Armed with horns, bells, placards, and the power of their voices, a group from the Writers Guild of America gathered this afternoon in front of Angel Ramos Park on Wayne Street downtown. Their target: the filming of a new Billy Crystal series in St. Matthew’s Lutheran Church across the street.

Over the noise of the picket line behind him, WGA Captain Benjamin August said that the Billy Crystal film was just one of their targets. “There’s a few productions going on in Jersey City right now. There’s a Blake Lively film that’s filming in Hoboken; The Walking Dead was supposed to shoot in Hamilton Park today; but they got wind of our picket, and they moved it to Wayne, New Jersey.”

Benefiting from a bevy of state tax incentives and subsidies aimed at attracting local media creation, Downtown Jersey City has become a hotbed of film production. Just a week ago, the protesting writers would have found themselves in the middle of a film shoot for the Netflix series “Eric” starring Benedict Cumberbatch.

WGA Captain Benjamin August

The union has called the strike “existential.” In a statement explaining its decision to walk out for the first time in 15 years, it said, “From their refusal to guarantee any level of weekly employment in episodic television to the creation of a ‘day rate’ in comedy variety to their stonewalling on free work for screenwriters and on AI for all writers, they have closed the door on their labor force and opened the door to writing as an entirely freelance profession. No such deal could ever be contemplated by this membership.”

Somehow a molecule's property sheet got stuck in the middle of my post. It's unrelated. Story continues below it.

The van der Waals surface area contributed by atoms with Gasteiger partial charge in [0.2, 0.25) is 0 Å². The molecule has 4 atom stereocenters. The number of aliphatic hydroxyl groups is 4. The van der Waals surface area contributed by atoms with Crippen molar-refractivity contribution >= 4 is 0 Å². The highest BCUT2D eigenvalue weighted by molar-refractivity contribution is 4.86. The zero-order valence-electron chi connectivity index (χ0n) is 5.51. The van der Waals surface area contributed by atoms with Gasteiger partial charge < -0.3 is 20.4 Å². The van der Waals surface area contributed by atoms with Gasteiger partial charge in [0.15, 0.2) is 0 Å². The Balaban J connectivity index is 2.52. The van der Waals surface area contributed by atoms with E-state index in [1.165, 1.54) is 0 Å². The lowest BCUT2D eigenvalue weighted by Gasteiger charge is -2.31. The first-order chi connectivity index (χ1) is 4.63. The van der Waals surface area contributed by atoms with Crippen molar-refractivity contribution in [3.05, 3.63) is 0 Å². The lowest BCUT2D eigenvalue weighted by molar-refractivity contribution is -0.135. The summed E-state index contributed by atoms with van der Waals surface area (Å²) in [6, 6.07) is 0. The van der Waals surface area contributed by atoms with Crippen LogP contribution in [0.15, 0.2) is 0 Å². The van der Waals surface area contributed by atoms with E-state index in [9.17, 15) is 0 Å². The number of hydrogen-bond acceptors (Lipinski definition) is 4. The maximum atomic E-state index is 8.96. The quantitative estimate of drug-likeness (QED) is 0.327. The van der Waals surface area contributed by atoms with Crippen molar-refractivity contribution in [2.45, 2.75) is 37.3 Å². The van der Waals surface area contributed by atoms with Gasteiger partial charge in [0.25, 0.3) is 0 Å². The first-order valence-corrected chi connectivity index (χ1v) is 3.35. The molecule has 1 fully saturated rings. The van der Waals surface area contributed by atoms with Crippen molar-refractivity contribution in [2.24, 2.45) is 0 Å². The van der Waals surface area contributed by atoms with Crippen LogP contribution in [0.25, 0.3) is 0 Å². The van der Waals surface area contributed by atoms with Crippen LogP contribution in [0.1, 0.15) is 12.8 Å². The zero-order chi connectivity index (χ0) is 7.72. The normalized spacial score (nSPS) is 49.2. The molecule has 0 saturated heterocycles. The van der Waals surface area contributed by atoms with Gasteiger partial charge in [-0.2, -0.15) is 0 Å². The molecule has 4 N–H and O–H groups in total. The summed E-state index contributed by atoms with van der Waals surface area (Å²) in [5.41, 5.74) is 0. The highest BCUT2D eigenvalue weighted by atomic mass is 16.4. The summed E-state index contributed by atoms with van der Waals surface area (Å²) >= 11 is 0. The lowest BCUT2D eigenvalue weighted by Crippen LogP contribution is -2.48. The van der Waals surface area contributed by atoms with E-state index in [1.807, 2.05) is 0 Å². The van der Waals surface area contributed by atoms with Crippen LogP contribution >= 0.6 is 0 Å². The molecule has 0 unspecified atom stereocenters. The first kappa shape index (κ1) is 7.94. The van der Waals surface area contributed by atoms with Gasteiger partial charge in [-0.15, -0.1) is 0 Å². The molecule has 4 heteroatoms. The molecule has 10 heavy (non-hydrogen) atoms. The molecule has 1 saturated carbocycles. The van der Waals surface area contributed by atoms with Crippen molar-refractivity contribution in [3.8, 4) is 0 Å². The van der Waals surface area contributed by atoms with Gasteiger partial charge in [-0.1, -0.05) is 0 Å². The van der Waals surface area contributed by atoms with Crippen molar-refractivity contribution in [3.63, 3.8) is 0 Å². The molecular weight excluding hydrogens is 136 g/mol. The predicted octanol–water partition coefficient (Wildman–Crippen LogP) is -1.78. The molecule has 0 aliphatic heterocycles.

Of particular concern to the writers has been lower compensation for the burgeoning streaming business and the use of “mini” writers’ rooms employing fewer of its members.

A writer named Chris, who declined to give his last name, concurred. “The streaming residuals is the most important issue … there’s no residuals from streamers. The way it’s structured is that they’re hiring you for the same work, but you’re having to negotiate for so much more money up front because you’re not going to see anything whether the film is a success or failure.”

For its part, The Alliance of Motion Picture and Television Producers, which represents American television and film production companies, countered that it had offered “generous increases in compensation for writers as well as improvements in streaming residuals.”  Producers have also chafed at union proposals that would require companies to staff shows with a set number of writers whether needed or not and argue that the studios are still struggling to make streaming profitable.

Aaron is a writer, musician and lawyer. Aaron attended Berklee College of Music and the State University of New York at Purchase. Aaron served as a Peace Corps volunteer in Ecuador. He received a J.D....